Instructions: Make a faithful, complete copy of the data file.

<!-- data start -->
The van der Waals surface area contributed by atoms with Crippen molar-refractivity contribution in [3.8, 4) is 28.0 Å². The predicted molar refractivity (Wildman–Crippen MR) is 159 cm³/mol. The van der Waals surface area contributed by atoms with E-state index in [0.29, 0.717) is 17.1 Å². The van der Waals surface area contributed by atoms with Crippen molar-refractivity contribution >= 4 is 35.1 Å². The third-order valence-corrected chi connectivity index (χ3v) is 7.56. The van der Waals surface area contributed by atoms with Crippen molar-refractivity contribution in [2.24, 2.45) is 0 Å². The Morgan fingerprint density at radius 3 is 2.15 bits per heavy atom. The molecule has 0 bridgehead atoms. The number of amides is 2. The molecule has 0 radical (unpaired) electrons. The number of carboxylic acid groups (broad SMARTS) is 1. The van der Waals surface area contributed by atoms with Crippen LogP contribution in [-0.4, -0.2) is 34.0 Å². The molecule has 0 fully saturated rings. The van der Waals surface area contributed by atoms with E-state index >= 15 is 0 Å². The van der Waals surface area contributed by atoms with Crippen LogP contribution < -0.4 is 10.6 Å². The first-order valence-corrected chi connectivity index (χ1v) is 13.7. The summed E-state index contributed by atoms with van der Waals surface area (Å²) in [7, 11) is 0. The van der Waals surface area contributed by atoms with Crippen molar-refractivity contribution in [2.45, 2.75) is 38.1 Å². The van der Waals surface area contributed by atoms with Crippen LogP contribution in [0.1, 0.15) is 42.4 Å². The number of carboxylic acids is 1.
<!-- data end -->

The van der Waals surface area contributed by atoms with Crippen molar-refractivity contribution in [3.8, 4) is 28.0 Å². The predicted molar refractivity (Wildman–Crippen MR) is 159 cm³/mol. The van der Waals surface area contributed by atoms with E-state index in [0.29, 0.717) is 17.1 Å². The van der Waals surface area contributed by atoms with Crippen molar-refractivity contribution >= 4 is 35.1 Å². The third-order valence-corrected chi connectivity index (χ3v) is 7.56. The van der Waals surface area contributed by atoms with Crippen molar-refractivity contribution in [2.24, 2.45) is 0 Å². The Morgan fingerprint density at radius 3 is 2.15 bits per heavy atom. The molecule has 0 bridgehead atoms. The number of amides is 2. The molecule has 0 radical (unpaired) electrons. The number of carboxylic acid groups (broad SMARTS) is 1. The van der Waals surface area contributed by atoms with Crippen LogP contribution in [-0.4, -0.2) is 34.0 Å². The molecule has 0 fully saturated rings. The van der Waals surface area contributed by atoms with E-state index >= 15 is 0 Å². The van der Waals surface area contributed by atoms with Crippen LogP contribution < -0.4 is 10.6 Å². The first-order valence-corrected chi connectivity index (χ1v) is 13.7. The summed E-state index contributed by atoms with van der Waals surface area (Å²) in [7, 11) is 0. The van der Waals surface area contributed by atoms with Crippen molar-refractivity contribution in [2.45, 2.75) is 38.1 Å². The van der Waals surface area contributed by atoms with Crippen LogP contribution in [0.1, 0.15) is 42.4 Å². The number of carboxylic acids is 1.